Jazz virtuoso Jason Moran, winner of a MacArthur “Genius” award and currently the Kennedy Center’s artistic director for jazz, took up piano because of Thelonious Monk.
In My Mind is Moran's multi-media tribute and re-creation of Thelonious Monk's legendary 1959 big band concert at New York's Town Hall. Incorporating live performance, video, still images, and audio recordings from W. Eugene Smith's Jazz Loft project, In My Mind is a "stunning project connecting with Monk beyond the surface of his music" (The New York Times). In this centenary year of Monk’s birth, Moran and the 10-piece Big Bandwagon will explore the roots and impact of an artist who Moran calls “the most important musician, period. In all the world, period.”
Jason Moran, a pianist, composer and educator, grew up in Houston, Texas. He began studying piano when he was six, but early on developed a strong interest in both hip hop and jazz and graduated from Houston’s High School for the Performing and Visual Arts. He moved to New York and graduated from the Manhattan School of Music. He started his professional career playing with Greg Osby, and his debut recording on Blue Note Records, Soundtrack to Human Motion, was released in 1999 to great critical praise. The following year, Facing Left established his trio The Bandwagon, with bassist Tarus Mateen and drummer Nasheet Waits, and prompted JazzTimes Magazine to declare the album "an instant classic.” and Rolling Stone to state “Jason Moran is shaping up to be the most provocative thinker in current jazz.”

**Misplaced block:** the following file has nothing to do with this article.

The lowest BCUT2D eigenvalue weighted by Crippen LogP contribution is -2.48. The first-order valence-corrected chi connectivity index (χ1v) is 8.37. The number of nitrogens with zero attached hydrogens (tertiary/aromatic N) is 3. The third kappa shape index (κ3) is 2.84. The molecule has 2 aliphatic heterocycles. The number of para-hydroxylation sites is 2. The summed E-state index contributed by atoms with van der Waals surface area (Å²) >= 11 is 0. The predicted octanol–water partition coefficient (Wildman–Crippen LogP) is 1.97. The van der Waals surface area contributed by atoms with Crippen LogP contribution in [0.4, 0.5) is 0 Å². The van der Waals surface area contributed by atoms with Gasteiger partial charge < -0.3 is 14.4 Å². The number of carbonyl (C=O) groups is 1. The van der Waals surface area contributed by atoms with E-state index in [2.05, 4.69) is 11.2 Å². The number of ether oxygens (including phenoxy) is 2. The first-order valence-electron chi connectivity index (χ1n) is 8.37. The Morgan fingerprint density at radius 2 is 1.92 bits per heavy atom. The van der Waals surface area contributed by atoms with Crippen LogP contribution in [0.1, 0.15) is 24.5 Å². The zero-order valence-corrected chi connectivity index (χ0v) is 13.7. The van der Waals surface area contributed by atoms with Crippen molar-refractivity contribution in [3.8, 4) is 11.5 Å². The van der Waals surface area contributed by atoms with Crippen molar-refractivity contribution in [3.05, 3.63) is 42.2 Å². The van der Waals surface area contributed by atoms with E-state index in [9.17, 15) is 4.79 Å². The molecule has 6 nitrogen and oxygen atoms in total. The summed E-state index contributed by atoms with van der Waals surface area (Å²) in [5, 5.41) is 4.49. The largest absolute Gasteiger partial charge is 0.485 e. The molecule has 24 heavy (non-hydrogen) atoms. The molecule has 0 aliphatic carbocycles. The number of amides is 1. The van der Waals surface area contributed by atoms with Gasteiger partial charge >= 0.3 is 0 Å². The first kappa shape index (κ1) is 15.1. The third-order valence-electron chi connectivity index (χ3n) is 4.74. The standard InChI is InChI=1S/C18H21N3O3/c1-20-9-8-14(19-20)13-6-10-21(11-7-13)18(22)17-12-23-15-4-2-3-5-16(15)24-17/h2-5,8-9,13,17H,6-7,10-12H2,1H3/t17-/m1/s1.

Since his first album, Jason he has produced ten additional albums and six film soundtracks, including scores for Ava DuVernay’s films Selma and 13th. In 2007, Moran was commissioned to create IN MY MIND: Monk at Town Hall, 1959, producing a critically-acclaimed multi-media performance investigating Thelonious Monk’s famous recording, Monk at Town Hall. Recent releases include The Armory Concert (2016), Thanksgiving at the Vanguard (2017) and BANGS (2017) under his own label Yes Records.
In 2010 Moran was awarded a MacArthur fellowship and in 2011 he was appointed Artistic Advisor to Jazz at The Kennedy Center. By 2014 he was made Artistic Director for Jazz. Music education plays a central role in Moran’s life. He teamed up with Chicago high school students and artist Theater Gates to create Looks of a Lot, an evening length concert exploring the relationship of the blues to healing. He has been on the faculty of the New England Conservatory of Music since 2010, and also teaches in Copenhagen at The Rhythm Conservatory. He lives with his wife , Alicia Hall Moran, in Harlem.
This program is generously supported by the Koret Foundation and by National Endowment for the Arts. The Koret Jazz Project is a multiyear initiative to support, expand, and celebrate the role of jazz in the artistic and educational programming of Stanford Live.